REVIEW OF FUNDAMENTALS
OF ELECTRICITY WITH
For a better understanding of this text, a certain basic knowledge of electricity is essen-
tial. The objective of the appendix is to cover only the necessary principles of electricity.
Each principle is illustrated with one or several applications. Only minimal ac (alternating
current) theory is presented. Where possible, these applications favor electrical communi-
cations. Analogies to assist in the understanding of a concept are used where appropriate.
We cannot see electricity. We can feel its effects such as electrical shock, the generation
of heat, and the buildup and decay of magnetic and electrical fields. For example, a
compass will indicate the presence of a magnetic field.
It is assumed that the reader has had at least three years of high school mathematics
including algebra, trigonometry, and logarithms. For those who feel that their background
in mathematics is insufficient, Appendix B gives an overview of those basic essentials.
WHAT IS ELECTRICITY?
We define electricity as the movement of electrons through a conductor.
stances are good conductors and other substances are poor conductors. Poor conductors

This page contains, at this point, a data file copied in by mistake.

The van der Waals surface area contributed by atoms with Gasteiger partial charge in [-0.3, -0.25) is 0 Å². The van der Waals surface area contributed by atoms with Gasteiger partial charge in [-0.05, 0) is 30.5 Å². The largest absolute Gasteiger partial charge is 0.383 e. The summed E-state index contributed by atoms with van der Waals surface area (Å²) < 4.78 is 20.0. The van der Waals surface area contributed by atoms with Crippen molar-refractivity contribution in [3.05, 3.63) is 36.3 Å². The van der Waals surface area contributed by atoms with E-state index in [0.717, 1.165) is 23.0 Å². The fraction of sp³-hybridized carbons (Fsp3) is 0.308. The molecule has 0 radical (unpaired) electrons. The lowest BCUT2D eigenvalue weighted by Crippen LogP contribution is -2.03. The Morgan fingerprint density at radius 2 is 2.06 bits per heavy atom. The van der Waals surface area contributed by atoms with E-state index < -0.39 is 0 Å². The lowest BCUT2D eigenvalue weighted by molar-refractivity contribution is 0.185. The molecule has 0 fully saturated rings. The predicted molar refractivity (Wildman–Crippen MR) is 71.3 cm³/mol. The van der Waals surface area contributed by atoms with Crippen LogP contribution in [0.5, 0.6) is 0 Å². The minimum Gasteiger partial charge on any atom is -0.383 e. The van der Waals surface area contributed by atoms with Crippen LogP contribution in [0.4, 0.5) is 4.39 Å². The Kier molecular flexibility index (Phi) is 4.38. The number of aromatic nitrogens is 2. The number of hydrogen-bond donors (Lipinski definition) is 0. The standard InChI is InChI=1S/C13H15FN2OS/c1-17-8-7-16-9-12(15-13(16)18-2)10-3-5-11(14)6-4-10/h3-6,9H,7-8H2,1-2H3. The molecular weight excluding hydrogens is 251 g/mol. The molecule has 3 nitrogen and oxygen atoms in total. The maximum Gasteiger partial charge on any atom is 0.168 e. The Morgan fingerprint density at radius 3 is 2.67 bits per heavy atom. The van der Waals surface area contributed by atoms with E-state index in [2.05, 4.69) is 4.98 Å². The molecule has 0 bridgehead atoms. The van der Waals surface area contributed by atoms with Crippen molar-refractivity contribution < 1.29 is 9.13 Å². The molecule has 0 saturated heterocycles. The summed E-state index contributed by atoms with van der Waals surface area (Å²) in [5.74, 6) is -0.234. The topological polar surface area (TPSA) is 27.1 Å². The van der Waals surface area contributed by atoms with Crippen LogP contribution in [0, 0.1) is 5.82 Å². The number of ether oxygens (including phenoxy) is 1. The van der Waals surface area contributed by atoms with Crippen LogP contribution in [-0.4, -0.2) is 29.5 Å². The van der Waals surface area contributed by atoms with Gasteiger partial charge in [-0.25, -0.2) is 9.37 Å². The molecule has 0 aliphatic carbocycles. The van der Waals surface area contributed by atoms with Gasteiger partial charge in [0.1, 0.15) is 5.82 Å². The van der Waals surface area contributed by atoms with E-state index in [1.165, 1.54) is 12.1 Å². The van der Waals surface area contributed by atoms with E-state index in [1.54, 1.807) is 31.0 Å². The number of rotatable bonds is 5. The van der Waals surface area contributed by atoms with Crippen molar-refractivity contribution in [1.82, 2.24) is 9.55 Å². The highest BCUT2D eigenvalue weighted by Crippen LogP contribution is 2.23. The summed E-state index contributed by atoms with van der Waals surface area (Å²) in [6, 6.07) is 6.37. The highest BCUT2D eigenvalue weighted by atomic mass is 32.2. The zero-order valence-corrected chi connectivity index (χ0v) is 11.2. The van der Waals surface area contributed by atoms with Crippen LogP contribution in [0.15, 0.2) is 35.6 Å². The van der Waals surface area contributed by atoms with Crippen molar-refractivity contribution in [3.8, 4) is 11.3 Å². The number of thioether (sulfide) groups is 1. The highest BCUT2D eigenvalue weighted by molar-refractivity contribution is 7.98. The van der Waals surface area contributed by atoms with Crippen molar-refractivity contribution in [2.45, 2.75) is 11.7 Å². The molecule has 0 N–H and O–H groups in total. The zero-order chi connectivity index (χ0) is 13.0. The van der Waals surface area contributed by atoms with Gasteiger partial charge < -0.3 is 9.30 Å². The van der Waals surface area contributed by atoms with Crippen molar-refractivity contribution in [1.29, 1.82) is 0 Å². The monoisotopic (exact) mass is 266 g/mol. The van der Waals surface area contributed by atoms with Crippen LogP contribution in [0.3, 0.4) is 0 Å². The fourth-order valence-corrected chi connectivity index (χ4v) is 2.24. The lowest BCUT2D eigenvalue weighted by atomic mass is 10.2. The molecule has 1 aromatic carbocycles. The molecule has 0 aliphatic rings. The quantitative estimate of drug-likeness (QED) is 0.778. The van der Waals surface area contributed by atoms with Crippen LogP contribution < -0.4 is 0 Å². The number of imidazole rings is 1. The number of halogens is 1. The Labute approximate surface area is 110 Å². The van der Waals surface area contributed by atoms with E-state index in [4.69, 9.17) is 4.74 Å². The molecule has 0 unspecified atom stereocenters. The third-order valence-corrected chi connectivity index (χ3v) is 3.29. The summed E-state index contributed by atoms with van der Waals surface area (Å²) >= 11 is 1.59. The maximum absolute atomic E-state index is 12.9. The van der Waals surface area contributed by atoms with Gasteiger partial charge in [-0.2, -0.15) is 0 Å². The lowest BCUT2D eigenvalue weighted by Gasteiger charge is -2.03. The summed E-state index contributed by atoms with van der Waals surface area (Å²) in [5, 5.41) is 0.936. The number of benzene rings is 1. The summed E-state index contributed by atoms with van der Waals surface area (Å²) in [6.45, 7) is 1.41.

are called insulators. The various materials or substances we have here on earth run the
gamut, from superb conductors such as platinum, gold, silver, and copper to extremely
good insulators such as glass, mica, polystyrene, and rubber.
The movement of electrons through a conductor is measured in amperes.
In fact 1
ampere is the flow of 6
.24 × 10
electrons per second past a given point in a conductor.
Encyclopedia Brittanica defines electricity as "The phenomenon associated with positively and negatively
charged particles of matter at rest and in motion, individually or in great numbers."
An ampere is a unit of electrical measurement. All units of electrical measurement are named for scientists
credited with discovering the particular phenomenon, and often providing a mathematical analysis of that
electrical phenomenon. Ampere is one example.
Fundamentals of Telecommunications, Second Edition, by Roger L. Freeman
2005 by Roger L. Freeman